One of the specific events that Margaret Atwood found during her research process was “Decree 770” in Romania. This was a law that passed in 1967 that made abortions and all forms of contraception illegal. This had nothing to do with religious beliefs. It was an action that the government believed was necessary for the future of their country. The government already taxed married couples a 6% income tax if they did not have children between the ages of 25 and 50, but they realized that this was not enough to stop people from using contraception.
During the 1950’s, Romanian women were entering the workforce and having fewer children. By the 1960’s, abortion became a common practice, because there were very few birth control options available to women to prevent pregnancy. This began a sharp dip in the country’s birth rate. The Communist Party wanted the population to increase from 23 million to 30 million in a single year, so they enacted Decree 770. After the change of law in 1967, and women no longer had access to birth control, the number of babies born that year skyrocketed to roughly double what they had been the year before. Thousands of new preschools and nursery schools had to be built. Orphanages were overflowing with children whose parents could not afford them.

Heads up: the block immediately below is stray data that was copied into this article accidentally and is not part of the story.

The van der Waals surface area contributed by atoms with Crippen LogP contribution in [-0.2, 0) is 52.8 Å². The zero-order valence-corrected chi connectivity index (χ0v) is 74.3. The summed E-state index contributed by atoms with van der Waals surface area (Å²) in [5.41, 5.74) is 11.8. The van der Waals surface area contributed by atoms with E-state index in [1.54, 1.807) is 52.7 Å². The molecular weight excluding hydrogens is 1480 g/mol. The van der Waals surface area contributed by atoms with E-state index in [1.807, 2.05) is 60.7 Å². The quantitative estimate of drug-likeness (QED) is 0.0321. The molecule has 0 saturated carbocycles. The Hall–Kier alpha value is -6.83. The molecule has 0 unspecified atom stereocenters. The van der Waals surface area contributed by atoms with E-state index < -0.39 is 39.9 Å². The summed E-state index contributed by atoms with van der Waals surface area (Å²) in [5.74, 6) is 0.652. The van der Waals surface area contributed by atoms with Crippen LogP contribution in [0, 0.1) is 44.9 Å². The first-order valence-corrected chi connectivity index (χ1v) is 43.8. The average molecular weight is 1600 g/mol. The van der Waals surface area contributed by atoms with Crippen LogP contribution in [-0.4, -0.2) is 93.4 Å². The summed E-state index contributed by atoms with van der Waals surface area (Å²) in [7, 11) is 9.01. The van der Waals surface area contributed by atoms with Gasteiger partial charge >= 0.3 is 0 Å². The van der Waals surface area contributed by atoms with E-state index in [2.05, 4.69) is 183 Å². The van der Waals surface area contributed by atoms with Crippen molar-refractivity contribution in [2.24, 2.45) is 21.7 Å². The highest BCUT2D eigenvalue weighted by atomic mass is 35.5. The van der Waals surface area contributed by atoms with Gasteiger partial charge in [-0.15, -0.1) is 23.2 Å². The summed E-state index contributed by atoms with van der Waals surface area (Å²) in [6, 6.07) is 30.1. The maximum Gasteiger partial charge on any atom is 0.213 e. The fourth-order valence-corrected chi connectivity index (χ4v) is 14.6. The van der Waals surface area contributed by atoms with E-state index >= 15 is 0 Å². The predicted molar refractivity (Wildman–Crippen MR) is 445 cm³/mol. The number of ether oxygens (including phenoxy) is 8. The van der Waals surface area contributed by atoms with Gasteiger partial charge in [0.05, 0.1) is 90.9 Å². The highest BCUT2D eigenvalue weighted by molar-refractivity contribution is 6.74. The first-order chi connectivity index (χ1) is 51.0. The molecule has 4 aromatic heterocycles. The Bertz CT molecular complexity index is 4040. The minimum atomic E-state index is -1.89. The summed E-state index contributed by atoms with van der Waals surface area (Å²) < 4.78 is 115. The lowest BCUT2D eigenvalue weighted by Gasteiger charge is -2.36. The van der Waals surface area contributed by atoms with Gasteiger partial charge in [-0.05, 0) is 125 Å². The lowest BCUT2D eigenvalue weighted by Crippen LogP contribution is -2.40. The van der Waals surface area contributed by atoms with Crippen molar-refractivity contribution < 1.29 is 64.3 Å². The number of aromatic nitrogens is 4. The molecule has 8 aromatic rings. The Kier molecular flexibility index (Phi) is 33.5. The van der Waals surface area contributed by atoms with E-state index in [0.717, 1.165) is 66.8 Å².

Aside from making abortions illegal and taking contraception off of store shelves, women’s bodies were literally policed. Decree 770 forced women to visit the gynecologist once a month to check for pregnancy, and police officers stood in the halls to make sure women complied. If a woman was pregnant, the doctors followed her progress very closely. Wealthy women were able to buy birth control pills and condoms on the black market, but poor women did not have that option. There were some cases where women caught the pregnancy before the doctors did, and some women died while attempting to give themselves an at-home abortion. The policy continued until the fall of the Soviet Union in the 1980’s.